I’m placing this in After Hours rather than say, the politics forum, as I want this to be seen by a wider audience.
The STV in PR-STV stands for Single Transferrable Vote and that is what we have in a nutshell. Let me explain.
This is not the Eurovision. When you rank your preferences, they don’t all get varying levels of vote scores depending on what number preference you gave them. At any one time your vote can only be counted for a single candidate. At the count centre this is done by physically placing your ballot paper into a pile along with all of the other votes for that candidate. On the first count this will be dictated by whoever you gave your #1 preference to. At that stage, they don’t even look at the rest of the numbers that you have written down so all that matters at this point is your #1. For this reason, your #1 preference is significantly more important than your lower preferences. At the end of the first count, candidates will begin to be either elected or eliminated from the process and that’s when the transfers kick in.
In every constituency there will be a magical number that represents the number of votes that a candidate needs to be elected. This is known as The Quota. The actual value of this depends on how many people voted in the constituency and the number of seats on offer. It’ll be a different number in each constituency but it’s typically around the 11,000 mark. If any candidate gets more votes than the quota after any count, then they’re elected. If, on the other hand, nobody has reached the quota then the candidate with the lowest vote total is eliminated. In both of these scenarios votes will subsequently be transferred. Let’s look at these in turn:
When a candidate is eliminated:
The people in the count centre will go through all the ballots in the eliminated candidates pile and look for the next, lower numbered preference who is still in the race (ie not already eliminated or elected). They will then physically take that ballot and transfer it into the pile of that next numbered candidate, which adds to their vote total. If they don’t find any further preferences who can be transferred to on a ballot then the vote is effectively dead (The technical term is Non-Transferable and it’s a shame when this happens as that voter has lost their power to elect anyone else with their ballot).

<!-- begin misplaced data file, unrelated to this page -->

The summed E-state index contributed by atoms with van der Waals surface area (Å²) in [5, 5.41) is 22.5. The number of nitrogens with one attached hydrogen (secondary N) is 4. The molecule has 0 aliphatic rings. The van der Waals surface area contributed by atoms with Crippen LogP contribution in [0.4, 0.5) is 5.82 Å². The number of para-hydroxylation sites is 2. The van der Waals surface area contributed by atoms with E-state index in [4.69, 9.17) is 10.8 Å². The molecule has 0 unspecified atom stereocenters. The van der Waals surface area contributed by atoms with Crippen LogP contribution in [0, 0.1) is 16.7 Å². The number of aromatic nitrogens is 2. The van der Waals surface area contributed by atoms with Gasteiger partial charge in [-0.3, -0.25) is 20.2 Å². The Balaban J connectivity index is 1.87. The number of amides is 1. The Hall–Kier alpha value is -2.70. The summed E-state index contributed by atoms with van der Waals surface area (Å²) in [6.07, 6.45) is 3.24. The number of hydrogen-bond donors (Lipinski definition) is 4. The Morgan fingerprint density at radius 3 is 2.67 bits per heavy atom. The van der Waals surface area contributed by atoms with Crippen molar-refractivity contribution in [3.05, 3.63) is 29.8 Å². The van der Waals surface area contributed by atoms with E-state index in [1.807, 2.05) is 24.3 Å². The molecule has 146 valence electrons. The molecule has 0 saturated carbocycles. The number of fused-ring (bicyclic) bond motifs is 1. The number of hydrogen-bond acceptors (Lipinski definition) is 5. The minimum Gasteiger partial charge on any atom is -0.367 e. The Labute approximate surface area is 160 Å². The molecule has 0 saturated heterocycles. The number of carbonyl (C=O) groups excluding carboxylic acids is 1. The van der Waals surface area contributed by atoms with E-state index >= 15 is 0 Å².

When a candidate is elected:
When a candidate is elected only some of their votes are transferred (usually a small fraction). Imagine the quota is 10,000 votes and the candidate has 12,000 votes after a count has been completed. The rule is that a candidate only needs the quota number of votes to be elected. That means that they can afford to give away their excess votes to other candidates. In this example 2,000 of their votes will be transferred. Which 2,000 votes of their 12,000 are chosen to be transferred is frankly beyond the scope of this explainer.
The counts and transfers continue until all the seats have been allocated.
I want to finish by addressing some common questions or comments that I have heard over the years:
|I would like to vote for a candidate from Party XYZ but I know that she has no hope of being elected. Am I wasting my vote?|
|I really hate that candidate from party QRS. How do I make certain that I don't help to elect them by accident?|
|I like that candidate. I'm thinking of giving him a vote, either my #3 or #4|
The thing is though that when they do transfer they are very important and for this reason you should always have plenty of lower preferences. Just don't fool yourself into thinking that they'll be used most of the time. This is the reason why the #1 preference is so massively important and why candidates explicitly ask for it.
I could write a lot more about this but this post has already gotten way longer than I wanted. I can answer any follow up questions in the thread below. My hope is that this will have helped people to understand things a little better.